Anger at cybersecurity announcement
By Alex Stevenson
Lord West has been made the government’s new minister in charge of cybersecurity strategy, amid anger from the Tories over the way the appointment was announced.
Yesterday the Independent newspaper reported Gordon Brown was set to appoint Britian’s first national cybersecurity chief, prompting an angry point of order from Tory home affairs spokesman Crispin Blunt after yesterday’s prime minister’s questions.
New Speaker John Bercow, who has threatened to take disciplinary action against ministers for not informing the Commons first on major policy announcements, granted Mr Blunt an urgent question on the issue today.
David Hanson said the government had not taken any appropriate action, having tabled a written ministerial statement today in the prime minister’s name.
He insisted the story must have been leaked or an embargoed briefing had been broken.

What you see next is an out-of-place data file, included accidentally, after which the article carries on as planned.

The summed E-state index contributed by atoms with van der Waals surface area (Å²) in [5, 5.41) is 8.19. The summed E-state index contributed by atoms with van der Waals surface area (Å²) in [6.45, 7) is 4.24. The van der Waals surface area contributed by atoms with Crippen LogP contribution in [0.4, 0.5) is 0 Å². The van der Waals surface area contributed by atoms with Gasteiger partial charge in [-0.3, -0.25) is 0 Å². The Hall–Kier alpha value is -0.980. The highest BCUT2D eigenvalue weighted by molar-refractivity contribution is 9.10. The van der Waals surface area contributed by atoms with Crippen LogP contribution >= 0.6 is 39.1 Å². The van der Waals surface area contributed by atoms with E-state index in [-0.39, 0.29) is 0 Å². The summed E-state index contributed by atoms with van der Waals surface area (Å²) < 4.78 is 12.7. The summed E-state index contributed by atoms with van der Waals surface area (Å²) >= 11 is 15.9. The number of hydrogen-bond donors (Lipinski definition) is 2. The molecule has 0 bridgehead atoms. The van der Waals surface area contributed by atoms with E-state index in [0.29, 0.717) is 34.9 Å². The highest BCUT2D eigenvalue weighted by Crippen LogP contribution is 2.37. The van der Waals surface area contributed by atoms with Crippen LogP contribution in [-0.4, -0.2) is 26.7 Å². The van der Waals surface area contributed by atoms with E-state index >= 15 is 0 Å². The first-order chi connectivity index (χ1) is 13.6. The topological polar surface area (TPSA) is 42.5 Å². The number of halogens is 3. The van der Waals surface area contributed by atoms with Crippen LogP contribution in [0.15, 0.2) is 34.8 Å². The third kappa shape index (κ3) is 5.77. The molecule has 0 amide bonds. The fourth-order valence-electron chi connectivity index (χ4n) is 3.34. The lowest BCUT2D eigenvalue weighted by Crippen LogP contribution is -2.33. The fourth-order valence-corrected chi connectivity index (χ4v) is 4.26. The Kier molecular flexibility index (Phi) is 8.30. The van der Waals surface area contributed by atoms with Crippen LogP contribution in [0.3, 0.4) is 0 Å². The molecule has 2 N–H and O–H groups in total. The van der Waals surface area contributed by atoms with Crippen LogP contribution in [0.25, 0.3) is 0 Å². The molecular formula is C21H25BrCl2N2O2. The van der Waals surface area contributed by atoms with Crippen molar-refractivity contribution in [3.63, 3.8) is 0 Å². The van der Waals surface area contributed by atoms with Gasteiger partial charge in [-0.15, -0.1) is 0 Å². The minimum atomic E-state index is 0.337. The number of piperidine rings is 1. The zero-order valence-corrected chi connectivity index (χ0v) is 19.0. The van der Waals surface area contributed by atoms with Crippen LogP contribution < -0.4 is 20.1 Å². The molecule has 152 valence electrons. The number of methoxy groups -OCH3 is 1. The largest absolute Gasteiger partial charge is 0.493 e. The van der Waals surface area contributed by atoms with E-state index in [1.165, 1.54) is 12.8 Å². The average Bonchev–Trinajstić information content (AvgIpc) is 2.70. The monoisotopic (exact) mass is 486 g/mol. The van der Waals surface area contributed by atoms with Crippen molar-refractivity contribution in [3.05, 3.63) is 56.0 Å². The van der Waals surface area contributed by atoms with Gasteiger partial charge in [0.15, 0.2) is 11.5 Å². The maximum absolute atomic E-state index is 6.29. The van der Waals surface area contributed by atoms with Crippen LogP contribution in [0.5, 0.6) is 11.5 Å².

Under the cybersecurity strategy Home Office minister David Hanson told the Commons an Office of Cyberspace Strategy and a Cyberspace Operations Centre within GCHQ would be established, alongside an ethics advisory group to deal with civil liberties issues.
“It is sad that ministers now need advice on ethics,” Mr Blunt said in reply, while Liberal Democrat home affairs spokesman Tom Brake added: “This strategy clearly has the potential to defend us but it could also have an impact on our civil liberties.”
Mr Hanson acknowledged a “balance” had to be struck between protecting individual liberties and wider cybersecurity issues but insisted: “This is about defending civil liberties.”
The government’s first national security strategy was published last year, with the current update published today.
Mr Blunt suggested a Conservative government would go further, however.
“We need a national security council with a dedicated staff and decision-making powers at the heart of government,” he said. “We are not there yet.”